RTDNF honored a distinguished group of journalists and First Amendment leaders for their commitment to press freedom at the 27th Annual First Amendment Awards. The event, held Tuesday evening in Washington at the Grand Hyatt Hotel, raised money for journalism scholarships, fellowships and training for the newsroom leaders of tomorrow.
"We're proud to recognize champions of the First Amendment," said RTDNF Chair Kathy Walker. "The value of a free press to our democracy is as clear today as it was the day the constitution was signed; perhaps even more so."
"Events like this help our foundation continue it's important work," added RTDNF Executive Director Mike Cavender. "As we train our nation's next generation of electronic journalists, we provide them with guidance, high ethical standards and the support they need to do their work without fear or favor."
Here are this year's honorees:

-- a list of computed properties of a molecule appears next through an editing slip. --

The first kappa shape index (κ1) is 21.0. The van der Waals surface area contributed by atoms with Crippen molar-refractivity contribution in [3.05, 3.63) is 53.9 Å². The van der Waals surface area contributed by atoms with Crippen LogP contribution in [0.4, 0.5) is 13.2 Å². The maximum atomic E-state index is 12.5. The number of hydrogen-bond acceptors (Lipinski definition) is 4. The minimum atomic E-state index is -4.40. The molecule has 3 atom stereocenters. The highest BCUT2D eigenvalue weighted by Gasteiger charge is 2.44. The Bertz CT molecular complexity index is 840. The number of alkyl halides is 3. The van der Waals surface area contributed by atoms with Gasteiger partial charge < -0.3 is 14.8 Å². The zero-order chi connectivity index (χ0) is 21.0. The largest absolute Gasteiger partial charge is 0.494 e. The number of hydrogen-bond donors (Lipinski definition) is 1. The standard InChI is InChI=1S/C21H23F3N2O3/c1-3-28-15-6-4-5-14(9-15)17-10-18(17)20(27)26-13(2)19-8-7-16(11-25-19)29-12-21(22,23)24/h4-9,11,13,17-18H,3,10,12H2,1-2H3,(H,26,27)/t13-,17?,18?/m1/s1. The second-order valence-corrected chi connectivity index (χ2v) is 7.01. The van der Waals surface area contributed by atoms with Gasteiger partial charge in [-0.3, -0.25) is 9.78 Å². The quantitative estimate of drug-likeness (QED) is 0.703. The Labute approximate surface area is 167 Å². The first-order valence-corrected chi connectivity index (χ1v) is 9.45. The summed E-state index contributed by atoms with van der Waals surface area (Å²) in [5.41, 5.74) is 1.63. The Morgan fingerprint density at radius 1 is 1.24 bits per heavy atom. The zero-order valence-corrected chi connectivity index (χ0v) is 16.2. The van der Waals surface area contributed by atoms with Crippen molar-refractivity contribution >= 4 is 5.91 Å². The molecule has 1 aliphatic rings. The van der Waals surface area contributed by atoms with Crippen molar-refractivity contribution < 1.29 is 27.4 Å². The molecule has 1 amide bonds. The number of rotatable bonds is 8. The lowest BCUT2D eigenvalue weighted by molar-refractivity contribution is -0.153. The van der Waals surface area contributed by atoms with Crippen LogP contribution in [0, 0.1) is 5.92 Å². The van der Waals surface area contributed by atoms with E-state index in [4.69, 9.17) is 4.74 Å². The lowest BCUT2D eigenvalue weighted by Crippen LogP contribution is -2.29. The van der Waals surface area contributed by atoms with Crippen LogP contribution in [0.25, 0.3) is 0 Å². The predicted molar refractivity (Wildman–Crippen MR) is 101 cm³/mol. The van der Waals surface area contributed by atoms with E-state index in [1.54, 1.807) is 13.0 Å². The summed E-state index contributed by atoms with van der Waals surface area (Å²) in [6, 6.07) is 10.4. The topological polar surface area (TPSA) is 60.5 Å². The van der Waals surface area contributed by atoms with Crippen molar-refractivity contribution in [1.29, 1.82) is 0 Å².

First Amendment Award: Mark Halperin / John Heilemann
Mark Halperin and John Heilemann served as co-managing editors of Bloomberg Politics and hosts of the news analysis show With All Due Respect, which aired daily at 5pm ET on Bloomberg TV and 6pm ET on MSNBC during the 2016 election cycle. Halperin and Heilemann are also creators, executive producers, and hosts of Showtime's weekly political documentary series The Circus. The duo are the authors of the New York Times bestsellers Game Change and Double Down, the definitive accounts of the 2008 and 2012 presidential elections (respectively). Game Change was later adapted into an HBO movie which won five Emmy Awards, three Golden Globes, and a Peabody Award. Halperin is a regular contributor to NBC's TODAY and Heilemann is a frequent guest on CBS This Morning, and both appear regularly on MSNBC's Morning Joe and PBS's Charlie Rose. Prior to joining Bloomberg, Halperin served as editor-at-large and senior political analyst for TIME, and before that as political director, correspondent and analyst at ABC News. Heilemann was the national affairs editor for New York magazine and NYMag.com, and previously a staff writer for The New Yorker, Wired, and The Economist.